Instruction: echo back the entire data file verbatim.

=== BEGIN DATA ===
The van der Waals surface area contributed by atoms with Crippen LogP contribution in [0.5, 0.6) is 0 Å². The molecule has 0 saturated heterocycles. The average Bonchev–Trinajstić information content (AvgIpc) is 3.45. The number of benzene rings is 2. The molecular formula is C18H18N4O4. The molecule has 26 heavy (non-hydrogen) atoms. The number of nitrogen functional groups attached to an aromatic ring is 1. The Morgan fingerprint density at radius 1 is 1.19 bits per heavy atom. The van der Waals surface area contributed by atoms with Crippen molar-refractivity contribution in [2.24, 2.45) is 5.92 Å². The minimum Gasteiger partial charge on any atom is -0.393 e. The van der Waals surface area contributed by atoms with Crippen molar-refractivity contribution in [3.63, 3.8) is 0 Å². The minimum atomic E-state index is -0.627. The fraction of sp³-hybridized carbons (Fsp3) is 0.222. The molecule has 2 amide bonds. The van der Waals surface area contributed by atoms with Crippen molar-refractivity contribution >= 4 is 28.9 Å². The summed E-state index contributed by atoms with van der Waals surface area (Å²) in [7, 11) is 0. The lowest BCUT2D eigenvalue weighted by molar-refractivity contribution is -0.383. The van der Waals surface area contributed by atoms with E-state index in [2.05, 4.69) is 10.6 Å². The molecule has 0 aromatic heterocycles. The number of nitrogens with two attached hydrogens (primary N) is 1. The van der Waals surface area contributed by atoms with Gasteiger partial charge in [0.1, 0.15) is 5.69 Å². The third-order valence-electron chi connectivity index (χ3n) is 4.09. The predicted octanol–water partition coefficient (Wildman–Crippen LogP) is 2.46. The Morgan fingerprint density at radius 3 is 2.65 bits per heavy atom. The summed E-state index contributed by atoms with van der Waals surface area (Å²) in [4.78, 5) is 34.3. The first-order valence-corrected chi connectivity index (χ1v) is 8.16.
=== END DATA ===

The van der Waals surface area contributed by atoms with Crippen LogP contribution in [0.5, 0.6) is 0 Å². The molecule has 0 saturated heterocycles. The average Bonchev–Trinajstić information content (AvgIpc) is 3.45. The number of benzene rings is 2. The molecular formula is C18H18N4O4. The molecule has 26 heavy (non-hydrogen) atoms. The number of nitrogen functional groups attached to an aromatic ring is 1. The Morgan fingerprint density at radius 1 is 1.19 bits per heavy atom. The van der Waals surface area contributed by atoms with Crippen molar-refractivity contribution in [2.24, 2.45) is 5.92 Å². The minimum Gasteiger partial charge on any atom is -0.393 e. The van der Waals surface area contributed by atoms with Crippen molar-refractivity contribution in [3.63, 3.8) is 0 Å². The minimum atomic E-state index is -0.627. The fraction of sp³-hybridized carbons (Fsp3) is 0.222. The molecule has 2 amide bonds. The van der Waals surface area contributed by atoms with Crippen molar-refractivity contribution >= 4 is 28.9 Å². The summed E-state index contributed by atoms with van der Waals surface area (Å²) in [7, 11) is 0. The lowest BCUT2D eigenvalue weighted by molar-refractivity contribution is -0.383. The van der Waals surface area contributed by atoms with E-state index in [2.05, 4.69) is 10.6 Å². The molecule has 0 aromatic heterocycles. The number of nitrogens with two attached hydrogens (primary N) is 1. The van der Waals surface area contributed by atoms with Gasteiger partial charge in [0.1, 0.15) is 5.69 Å². The third-order valence-electron chi connectivity index (χ3n) is 4.09. The predicted octanol–water partition coefficient (Wildman–Crippen LogP) is 2.46. The Morgan fingerprint density at radius 3 is 2.65 bits per heavy atom. The summed E-state index contributed by atoms with van der Waals surface area (Å²) in [4.78, 5) is 34.3. The first-order valence-corrected chi connectivity index (χ1v) is 8.16.